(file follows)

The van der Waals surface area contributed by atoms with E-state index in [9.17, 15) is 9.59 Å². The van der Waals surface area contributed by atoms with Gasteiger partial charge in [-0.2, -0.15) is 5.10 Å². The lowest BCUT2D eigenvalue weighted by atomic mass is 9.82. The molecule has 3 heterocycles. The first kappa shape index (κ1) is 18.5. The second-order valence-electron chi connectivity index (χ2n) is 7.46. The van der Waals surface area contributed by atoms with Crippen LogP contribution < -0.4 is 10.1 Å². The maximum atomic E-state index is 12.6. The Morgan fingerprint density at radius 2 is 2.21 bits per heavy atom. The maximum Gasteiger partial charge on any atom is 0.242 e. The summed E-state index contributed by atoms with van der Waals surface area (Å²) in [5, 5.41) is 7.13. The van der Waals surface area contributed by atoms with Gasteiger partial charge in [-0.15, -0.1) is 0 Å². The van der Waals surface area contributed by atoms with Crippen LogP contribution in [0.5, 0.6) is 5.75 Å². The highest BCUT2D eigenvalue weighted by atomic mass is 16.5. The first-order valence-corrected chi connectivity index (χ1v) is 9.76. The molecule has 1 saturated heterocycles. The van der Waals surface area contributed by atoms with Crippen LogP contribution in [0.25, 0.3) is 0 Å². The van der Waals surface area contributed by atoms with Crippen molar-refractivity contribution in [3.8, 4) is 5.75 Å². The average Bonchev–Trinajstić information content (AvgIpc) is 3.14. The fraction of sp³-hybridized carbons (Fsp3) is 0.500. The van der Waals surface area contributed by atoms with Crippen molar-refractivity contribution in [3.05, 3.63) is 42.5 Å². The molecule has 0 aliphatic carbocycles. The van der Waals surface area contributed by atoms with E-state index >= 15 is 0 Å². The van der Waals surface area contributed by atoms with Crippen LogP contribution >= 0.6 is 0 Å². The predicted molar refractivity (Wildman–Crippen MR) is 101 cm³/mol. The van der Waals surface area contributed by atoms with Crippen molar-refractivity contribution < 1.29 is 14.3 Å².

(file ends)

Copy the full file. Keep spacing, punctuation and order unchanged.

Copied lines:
The van der Waals surface area contributed by atoms with E-state index in [9.17, 15) is 9.59 Å². The van der Waals surface area contributed by atoms with Gasteiger partial charge in [-0.2, -0.15) is 5.10 Å². The lowest BCUT2D eigenvalue weighted by atomic mass is 9.82. The molecule has 3 heterocycles. The first kappa shape index (κ1) is 18.5. The second-order valence-electron chi connectivity index (χ2n) is 7.46. The van der Waals surface area contributed by atoms with Crippen LogP contribution < -0.4 is 10.1 Å². The maximum atomic E-state index is 12.6. The Morgan fingerprint density at radius 2 is 2.21 bits per heavy atom. The maximum Gasteiger partial charge on any atom is 0.242 e. The summed E-state index contributed by atoms with van der Waals surface area (Å²) in [5, 5.41) is 7.13. The van der Waals surface area contributed by atoms with Gasteiger partial charge in [-0.15, -0.1) is 0 Å². The van der Waals surface area contributed by atoms with Crippen LogP contribution in [0.5, 0.6) is 5.75 Å². The highest BCUT2D eigenvalue weighted by atomic mass is 16.5. The first-order valence-corrected chi connectivity index (χ1v) is 9.76. The molecule has 1 saturated heterocycles. The van der Waals surface area contributed by atoms with Crippen LogP contribution in [0.25, 0.3) is 0 Å². The van der Waals surface area contributed by atoms with Crippen molar-refractivity contribution in [3.8, 4) is 5.75 Å². The average Bonchev–Trinajstić information content (AvgIpc) is 3.14. The fraction of sp³-hybridized carbons (Fsp3) is 0.500. The van der Waals surface area contributed by atoms with Crippen molar-refractivity contribution in [3.05, 3.63) is 42.5 Å². The molecule has 0 aliphatic carbocycles. The van der Waals surface area contributed by atoms with E-state index >= 15 is 0 Å². The van der Waals surface area contributed by atoms with Crippen LogP contribution >= 0.6 is 0 Å². The predicted molar refractivity (Wildman–Crippen MR) is 101 cm³/mol. The van der Waals surface area contributed by atoms with Crippen molar-refractivity contribution < 1.29 is 14.3 Å².